GAP Analysis – why it should happen constantly

Gap AnalysisGAP Analysis is a technique used by all strata within an organization to first gauge how they are doing today versus a future state as well as a basis for creating a template or plan for improvement.

A simple concept

Really a very simple concept; I’m on first base, because I can see the scoreboard and the referees agree.  I want to get to home plate, and along the way, I’ll need some help.  Whether that comes directly from the opposing team in the form of a balk, walk, an error, a player hit by a pitch or just bad pitching or from fellow teammates in exceptional hitting or base stealing.  In any event, where I have control, I need to work on those processes to make sure that if the opportunity arises, I can capitalize on it.

So in GAP Analysis, we have the extant company and the company in the future, let’s say company 2.0.  Am I at the ideal?  That is a simple yes or no.  Moreover, that may work fine for some GAP Analysis projects.  It can be a great bubble sort of your issues.  For those who never took a programming course, a method compares two items and sorts them based on a criteria.  The sort goes through the entire data set until you have those that match the criteria and those that don’t.  It is considered slow and inefiectint, but it does work.   We can call this type of GAP Analysis a binary GAP Analysis as a quick GAP Analysis.

A little more complicated

For a deeper more efficient and informational GAP Analysis I like to modify the binary aspect and remove, the “Yes” and “No” feature and use the integer scale of 0 to 10.  There are only two ways to get a zero, you don’t do a specific process, and this zero really should be scored as a not applicable (N/A) or you failed to do a process that you should.  In comparison, very few processes get a 10, because nothing is truly perfect.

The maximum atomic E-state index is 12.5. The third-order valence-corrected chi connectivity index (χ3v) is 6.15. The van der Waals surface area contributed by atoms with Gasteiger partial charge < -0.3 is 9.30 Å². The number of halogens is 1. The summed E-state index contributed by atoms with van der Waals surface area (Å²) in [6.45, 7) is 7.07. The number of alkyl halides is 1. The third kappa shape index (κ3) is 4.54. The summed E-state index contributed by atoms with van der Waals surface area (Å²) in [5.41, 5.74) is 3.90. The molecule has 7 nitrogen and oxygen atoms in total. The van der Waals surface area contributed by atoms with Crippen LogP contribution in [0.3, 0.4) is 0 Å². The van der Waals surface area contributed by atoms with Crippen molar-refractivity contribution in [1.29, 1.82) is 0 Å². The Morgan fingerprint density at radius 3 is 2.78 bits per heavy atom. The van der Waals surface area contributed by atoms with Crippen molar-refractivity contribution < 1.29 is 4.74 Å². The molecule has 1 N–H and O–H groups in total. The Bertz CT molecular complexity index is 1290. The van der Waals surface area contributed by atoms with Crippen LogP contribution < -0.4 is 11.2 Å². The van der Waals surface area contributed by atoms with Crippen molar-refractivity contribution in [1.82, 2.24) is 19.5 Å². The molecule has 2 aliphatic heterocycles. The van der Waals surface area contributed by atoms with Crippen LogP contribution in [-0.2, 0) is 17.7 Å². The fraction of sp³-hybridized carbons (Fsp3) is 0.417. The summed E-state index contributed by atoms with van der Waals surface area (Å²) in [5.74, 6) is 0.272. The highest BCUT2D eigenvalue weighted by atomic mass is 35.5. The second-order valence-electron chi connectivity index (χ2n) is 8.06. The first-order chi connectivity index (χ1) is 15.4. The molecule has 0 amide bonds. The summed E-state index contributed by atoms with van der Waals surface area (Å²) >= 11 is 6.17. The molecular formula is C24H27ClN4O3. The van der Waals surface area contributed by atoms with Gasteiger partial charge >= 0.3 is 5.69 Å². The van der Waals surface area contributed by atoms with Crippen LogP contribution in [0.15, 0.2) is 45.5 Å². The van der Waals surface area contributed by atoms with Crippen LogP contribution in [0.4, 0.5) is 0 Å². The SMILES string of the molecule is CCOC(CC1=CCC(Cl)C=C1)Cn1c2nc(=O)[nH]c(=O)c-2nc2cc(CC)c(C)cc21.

So why would I give a 10?  The reason would be the antithesis of a zero, in that there are only two results, it’s done or it’s not.  An example is that you need to file a tax document by the 25th of a given month.  You don’t get extra credit if it’s early, however you do get a penalty if it’s late.  Therefore, if you file by the 25th, you’d get a 10, after the 25th, a zero.  Actually in this case, the scale has a “Y”/”N” attribute to clarify the methodology.

Therefore, our scale should be 0 to 10 plus “Y” and “N”.  So why bother?  Because now you can see where on a linear scale your processes are doing.  It is much easier to tackle and see improvement when the score is low, than when the score is high.  From both a percentage basis and the sheer amount of what can get fixed, the low scorers will probably provide both quicker roads to productivity increases, lower costs and better internal PR.

Remember, in order to properly do any GAP Analysis you have to have a known where are we today (business process mapping) and where you want to be in the future (business strategy, planning and functional requirements).  GAP Analysis can be done successfully without a thoughtful and compressive determination of these two aspects.

Why constantly?

If you were indeed executing plans at improving processes, how else would you know whether the plans were successful?  Using GAP Analysis to gauge progress of a project is another use of GAP Analysis.

I have created an on-demand course for on both business process mapping and GAP analysis.  Proformative charges $99 for one year of unlimited courses.  Currently there are over 275 courses with more being added every day.

My courses can be found here:

So when was the last time you did GAP Analysis (either a quick one or the more complex version)?